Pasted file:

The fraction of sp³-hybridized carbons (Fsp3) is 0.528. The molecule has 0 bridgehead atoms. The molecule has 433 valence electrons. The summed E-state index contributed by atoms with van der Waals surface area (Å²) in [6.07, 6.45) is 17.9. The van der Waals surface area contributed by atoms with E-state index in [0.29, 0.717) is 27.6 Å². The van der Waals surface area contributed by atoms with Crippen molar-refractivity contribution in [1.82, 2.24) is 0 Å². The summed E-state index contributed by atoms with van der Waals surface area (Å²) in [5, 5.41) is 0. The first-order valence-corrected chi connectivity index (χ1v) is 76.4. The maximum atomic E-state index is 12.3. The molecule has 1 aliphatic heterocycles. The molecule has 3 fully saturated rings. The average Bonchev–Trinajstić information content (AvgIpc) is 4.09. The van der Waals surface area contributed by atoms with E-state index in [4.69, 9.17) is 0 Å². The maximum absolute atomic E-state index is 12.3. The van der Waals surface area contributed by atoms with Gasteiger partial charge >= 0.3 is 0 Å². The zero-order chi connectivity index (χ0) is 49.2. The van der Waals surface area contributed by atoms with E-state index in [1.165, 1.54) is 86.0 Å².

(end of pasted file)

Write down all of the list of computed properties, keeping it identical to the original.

The fraction of sp³-hybridized carbons (Fsp3) is 0.528. The molecule has 0 bridgehead atoms. The molecule has 433 valence electrons. The summed E-state index contributed by atoms with van der Waals surface area (Å²) in [6.07, 6.45) is 17.9. The van der Waals surface area contributed by atoms with E-state index in [0.29, 0.717) is 27.6 Å². The van der Waals surface area contributed by atoms with Crippen molar-refractivity contribution in [1.82, 2.24) is 0 Å². The summed E-state index contributed by atoms with van der Waals surface area (Å²) in [5, 5.41) is 0. The first-order valence-corrected chi connectivity index (χ1v) is 76.4. The maximum atomic E-state index is 12.3. The molecule has 1 aliphatic heterocycles. The molecule has 3 fully saturated rings. The average Bonchev–Trinajstić information content (AvgIpc) is 4.09. The van der Waals surface area contributed by atoms with E-state index in [4.69, 9.17) is 0 Å². The maximum absolute atomic E-state index is 12.3. The van der Waals surface area contributed by atoms with Gasteiger partial charge >= 0.3 is 0 Å². The zero-order chi connectivity index (χ0) is 49.2. The van der Waals surface area contributed by atoms with E-state index in [1.165, 1.54) is 86.0 Å².